Consider, for instance, the two figures he mentions: 10,000 on track spectators, 600,000 viewers on live stream. President of the China Horse Club, Eden Herrington, another interesting character in the ever-intriguing “horse racing in China” jigsaw puzzle, who worked on the China Equine Cultural Festival that staged the Wuhan race meeting, echoed these figures publicly as well.
For any race track to get 10,000 on track spectators on a relatively minor race day, would be a coup these days. It begs the question, who would physically go racing in China where the sport has been banned for more than 60 years, when most would not be owners or otherwise involved in the sport, and where they were not given a chance to gamble? It’s hard to believe that Teo found such a large group of people within this population who are as passionate as he is about horse racing to come to the track.
Second, and perhaps more important, is the figure he quotes for the size of the off course live stream audience. Six hundred thousand viewers is a lot of viewers for any kind of event these days, and we have to ask, “Who are these people?” And, more, how was live streaming in China possible given how challenging it can be for outsiders to work with the government and its censors, especially when those outsiders have never made specific reference to any supportive government officials?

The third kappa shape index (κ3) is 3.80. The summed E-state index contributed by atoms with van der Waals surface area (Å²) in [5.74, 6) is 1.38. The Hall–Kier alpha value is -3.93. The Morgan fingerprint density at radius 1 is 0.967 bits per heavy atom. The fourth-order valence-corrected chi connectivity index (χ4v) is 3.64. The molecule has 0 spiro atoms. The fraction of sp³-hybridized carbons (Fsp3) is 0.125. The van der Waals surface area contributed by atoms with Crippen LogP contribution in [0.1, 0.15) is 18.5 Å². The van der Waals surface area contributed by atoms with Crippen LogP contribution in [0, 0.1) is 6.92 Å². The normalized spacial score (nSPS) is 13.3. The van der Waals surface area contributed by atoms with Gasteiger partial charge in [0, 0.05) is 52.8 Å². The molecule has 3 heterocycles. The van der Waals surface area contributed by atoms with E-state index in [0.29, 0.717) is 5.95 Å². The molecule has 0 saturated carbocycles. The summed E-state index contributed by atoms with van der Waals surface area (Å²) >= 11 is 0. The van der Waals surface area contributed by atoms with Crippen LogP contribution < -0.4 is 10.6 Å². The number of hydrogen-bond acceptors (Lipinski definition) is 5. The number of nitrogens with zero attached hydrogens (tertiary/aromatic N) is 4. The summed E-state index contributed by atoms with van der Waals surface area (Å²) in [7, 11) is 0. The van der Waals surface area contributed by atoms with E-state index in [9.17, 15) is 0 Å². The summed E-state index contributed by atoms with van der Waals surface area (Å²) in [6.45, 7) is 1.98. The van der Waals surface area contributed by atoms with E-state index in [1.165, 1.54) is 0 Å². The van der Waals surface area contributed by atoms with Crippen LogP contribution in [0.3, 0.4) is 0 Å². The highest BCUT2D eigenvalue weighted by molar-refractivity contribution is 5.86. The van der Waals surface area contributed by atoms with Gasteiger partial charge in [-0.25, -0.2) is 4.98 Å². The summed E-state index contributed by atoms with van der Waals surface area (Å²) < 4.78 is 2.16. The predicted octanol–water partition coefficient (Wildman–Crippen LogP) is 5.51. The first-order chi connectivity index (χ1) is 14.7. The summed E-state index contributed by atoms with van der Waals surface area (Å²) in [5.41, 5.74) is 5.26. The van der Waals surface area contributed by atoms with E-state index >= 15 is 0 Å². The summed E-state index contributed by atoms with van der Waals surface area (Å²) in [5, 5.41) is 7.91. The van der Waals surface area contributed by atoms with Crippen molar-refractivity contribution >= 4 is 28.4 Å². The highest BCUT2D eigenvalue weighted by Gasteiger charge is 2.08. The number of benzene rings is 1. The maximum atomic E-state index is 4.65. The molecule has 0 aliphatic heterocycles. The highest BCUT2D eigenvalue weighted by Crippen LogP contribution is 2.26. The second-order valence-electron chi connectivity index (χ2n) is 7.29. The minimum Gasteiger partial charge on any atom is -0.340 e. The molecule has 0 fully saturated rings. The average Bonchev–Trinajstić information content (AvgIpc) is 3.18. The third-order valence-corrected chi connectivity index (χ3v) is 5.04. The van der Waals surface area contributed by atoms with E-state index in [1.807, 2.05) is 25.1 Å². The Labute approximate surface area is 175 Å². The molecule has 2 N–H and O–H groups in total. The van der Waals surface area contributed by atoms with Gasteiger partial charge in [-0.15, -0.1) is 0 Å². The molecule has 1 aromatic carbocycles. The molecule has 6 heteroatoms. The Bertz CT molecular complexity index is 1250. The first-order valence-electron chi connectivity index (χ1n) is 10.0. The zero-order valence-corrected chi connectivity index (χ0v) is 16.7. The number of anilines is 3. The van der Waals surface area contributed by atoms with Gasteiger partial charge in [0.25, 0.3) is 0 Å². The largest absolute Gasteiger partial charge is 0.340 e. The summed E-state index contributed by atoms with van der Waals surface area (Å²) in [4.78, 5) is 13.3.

Ask about the difficulties through censorship and other governmental red tape faced by the music industry- a much bigger and consumer-friendly driven industry that has been touting the “Mainland China is potentially the biggest music market in the world” come-on for almost two decades. This potential has yet to be realised.
Having said all of this, it’s worth qualifying all the above about CHC with a comment about the consequences of withholding or omitting information. Although Teo does mention the release of a documentary about the Wuhan meeting at the end of this month, one wonders why he isn’t more straightforward about these figures- now?
Whatever happened to describing a successful business project as a partnership between one’s own business and whatever other entity or organization helped to make the success happen? Thus, why don’t we hear Teo saying, “China Horse Club live streamed the Wuhan meeting to 600,000 viewers located in A, B and C countries or cities or provinces using XYZ streaming service?” The fact is that when pertinent information such as this is left out, speculation and doubt set in.